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a street constructed by Caracalla, which ran parallel to the via Appia, along the front of the THERMAE ANTONINIANAE (q.v.), which he built (Aur. Victor Caes. 21: aucta urbs magno accessu viae novae; Hist. Aug. Carac. 9: viam novam munivit, quae est sub eius thermis). It is shown on Forma Urbis, 3, as about 30 metres wide, while the via Appia is hardly one-third of this width. It is mentioned in a Christian inscription (CIL vi. 9684). It can obviously have nothing to do with the via Nova mentioned by Frontinus (see HORTI ASINIANI).1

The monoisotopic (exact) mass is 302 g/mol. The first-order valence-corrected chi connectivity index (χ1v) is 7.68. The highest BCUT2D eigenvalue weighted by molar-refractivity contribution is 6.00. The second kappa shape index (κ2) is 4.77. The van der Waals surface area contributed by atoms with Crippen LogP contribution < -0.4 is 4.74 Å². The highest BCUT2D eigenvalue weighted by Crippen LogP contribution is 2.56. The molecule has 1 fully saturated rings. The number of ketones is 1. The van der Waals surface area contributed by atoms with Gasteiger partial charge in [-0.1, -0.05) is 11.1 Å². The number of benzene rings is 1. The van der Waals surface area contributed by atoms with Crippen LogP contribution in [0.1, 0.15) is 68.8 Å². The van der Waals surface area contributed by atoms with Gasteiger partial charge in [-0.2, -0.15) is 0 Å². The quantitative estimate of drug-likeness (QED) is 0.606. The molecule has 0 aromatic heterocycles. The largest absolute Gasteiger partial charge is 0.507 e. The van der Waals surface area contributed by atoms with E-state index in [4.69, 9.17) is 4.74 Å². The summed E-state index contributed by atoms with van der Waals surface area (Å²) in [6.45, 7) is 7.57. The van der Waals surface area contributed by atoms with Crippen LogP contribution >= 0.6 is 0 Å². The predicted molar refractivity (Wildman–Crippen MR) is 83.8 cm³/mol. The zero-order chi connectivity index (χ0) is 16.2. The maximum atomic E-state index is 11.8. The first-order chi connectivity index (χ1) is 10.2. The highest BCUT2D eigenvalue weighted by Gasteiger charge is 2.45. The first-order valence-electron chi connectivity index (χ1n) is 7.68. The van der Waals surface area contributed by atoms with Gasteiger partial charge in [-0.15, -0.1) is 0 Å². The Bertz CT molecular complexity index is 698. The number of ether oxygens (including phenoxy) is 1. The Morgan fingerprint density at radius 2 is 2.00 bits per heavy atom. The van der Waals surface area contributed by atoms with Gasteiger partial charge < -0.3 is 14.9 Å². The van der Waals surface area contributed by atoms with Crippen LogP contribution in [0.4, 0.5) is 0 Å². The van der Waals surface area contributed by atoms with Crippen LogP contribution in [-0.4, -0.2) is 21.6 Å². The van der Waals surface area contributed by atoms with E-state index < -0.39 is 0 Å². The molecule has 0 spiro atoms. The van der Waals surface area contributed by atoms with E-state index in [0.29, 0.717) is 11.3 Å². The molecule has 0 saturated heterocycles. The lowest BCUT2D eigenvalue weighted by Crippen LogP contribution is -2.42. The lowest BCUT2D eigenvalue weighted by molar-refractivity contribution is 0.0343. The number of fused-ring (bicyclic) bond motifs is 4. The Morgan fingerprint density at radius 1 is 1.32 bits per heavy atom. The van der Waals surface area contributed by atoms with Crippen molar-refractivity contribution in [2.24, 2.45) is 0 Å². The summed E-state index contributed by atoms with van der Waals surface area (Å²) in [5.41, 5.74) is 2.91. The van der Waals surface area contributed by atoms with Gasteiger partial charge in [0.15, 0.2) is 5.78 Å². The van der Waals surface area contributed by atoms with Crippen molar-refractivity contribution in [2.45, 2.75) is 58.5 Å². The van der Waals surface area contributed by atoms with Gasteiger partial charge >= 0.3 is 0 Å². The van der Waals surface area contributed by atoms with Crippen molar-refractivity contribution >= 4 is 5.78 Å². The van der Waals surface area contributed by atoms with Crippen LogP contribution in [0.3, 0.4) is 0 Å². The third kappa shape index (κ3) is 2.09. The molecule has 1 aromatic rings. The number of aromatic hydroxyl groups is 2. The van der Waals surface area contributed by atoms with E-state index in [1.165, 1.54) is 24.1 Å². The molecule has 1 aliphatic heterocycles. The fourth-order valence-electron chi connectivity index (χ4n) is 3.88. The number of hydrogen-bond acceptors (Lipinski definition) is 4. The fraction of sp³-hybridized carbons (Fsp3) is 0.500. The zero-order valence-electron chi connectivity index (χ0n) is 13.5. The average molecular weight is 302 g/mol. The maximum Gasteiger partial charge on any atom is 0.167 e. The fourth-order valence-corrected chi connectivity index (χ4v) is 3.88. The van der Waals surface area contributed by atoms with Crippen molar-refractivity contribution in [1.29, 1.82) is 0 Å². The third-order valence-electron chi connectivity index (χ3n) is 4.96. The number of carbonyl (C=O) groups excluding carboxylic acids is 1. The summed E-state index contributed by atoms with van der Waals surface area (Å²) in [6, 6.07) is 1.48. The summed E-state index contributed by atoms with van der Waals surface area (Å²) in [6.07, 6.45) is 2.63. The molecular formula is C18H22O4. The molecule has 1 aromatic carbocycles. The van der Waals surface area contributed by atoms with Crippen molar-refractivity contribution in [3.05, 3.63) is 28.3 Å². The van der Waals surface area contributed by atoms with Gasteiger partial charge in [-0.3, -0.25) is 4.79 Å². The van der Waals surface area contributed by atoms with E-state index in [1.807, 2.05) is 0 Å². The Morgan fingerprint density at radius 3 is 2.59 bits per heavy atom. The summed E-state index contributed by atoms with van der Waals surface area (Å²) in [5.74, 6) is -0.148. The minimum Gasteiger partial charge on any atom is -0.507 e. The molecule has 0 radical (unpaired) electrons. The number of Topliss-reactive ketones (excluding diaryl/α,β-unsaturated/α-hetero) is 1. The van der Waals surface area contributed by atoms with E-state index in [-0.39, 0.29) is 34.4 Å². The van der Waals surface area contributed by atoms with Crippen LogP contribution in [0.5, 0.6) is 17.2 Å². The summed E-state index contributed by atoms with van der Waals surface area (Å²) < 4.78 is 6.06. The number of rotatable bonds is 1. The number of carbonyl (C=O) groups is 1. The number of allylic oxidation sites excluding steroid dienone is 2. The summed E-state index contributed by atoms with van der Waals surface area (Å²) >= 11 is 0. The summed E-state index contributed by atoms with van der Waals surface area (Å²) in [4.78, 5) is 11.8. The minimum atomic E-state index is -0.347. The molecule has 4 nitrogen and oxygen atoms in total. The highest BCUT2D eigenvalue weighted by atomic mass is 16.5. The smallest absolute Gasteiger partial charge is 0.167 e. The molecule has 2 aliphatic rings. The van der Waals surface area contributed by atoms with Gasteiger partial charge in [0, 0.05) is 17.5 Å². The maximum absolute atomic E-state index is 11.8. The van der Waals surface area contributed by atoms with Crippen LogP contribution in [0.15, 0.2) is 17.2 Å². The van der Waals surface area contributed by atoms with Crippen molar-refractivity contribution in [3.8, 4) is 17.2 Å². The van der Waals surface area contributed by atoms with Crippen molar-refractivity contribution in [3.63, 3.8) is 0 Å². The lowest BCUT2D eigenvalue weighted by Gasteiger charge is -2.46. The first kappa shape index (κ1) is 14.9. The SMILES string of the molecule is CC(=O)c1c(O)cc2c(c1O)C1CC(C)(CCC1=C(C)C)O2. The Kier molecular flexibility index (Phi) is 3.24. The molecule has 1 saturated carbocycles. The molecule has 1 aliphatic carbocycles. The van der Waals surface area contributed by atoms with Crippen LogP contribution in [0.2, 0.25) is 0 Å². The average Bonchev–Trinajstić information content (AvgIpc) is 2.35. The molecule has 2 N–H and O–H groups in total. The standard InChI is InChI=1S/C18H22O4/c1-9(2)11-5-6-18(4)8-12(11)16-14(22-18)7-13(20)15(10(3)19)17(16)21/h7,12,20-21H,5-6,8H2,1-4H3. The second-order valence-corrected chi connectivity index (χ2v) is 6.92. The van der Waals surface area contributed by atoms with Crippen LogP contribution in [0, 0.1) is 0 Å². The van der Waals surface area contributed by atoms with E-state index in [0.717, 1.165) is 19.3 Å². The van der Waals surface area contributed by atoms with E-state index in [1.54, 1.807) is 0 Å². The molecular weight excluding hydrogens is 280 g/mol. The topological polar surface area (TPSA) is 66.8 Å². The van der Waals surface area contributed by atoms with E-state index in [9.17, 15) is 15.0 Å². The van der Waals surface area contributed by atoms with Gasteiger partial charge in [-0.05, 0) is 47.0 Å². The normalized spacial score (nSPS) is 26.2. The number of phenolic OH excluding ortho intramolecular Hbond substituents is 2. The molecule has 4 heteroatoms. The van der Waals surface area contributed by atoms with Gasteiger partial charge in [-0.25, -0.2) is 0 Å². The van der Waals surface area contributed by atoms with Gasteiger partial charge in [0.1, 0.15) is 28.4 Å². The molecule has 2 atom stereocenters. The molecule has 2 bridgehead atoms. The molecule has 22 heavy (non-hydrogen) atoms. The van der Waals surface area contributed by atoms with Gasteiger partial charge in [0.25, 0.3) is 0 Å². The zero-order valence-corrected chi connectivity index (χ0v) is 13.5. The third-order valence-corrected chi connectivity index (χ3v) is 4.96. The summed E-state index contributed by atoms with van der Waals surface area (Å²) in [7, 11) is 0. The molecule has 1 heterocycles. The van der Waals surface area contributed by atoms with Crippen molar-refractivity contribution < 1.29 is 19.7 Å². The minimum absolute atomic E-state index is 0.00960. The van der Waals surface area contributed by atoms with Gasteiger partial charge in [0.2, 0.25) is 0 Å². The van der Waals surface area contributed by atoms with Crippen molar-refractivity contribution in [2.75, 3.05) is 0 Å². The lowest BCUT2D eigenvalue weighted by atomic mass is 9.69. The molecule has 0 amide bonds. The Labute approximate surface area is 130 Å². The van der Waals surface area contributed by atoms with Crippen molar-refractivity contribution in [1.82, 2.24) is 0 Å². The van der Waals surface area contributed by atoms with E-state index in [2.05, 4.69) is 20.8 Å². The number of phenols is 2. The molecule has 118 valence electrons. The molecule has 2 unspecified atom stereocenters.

1 It has been conjectured that it may simply refer to the VICUS SULPICIUS (q.v.) as a new road ' (Hist. Aug. cit. ed. Loeb), but this vicus had already been in existence for a long period previously.

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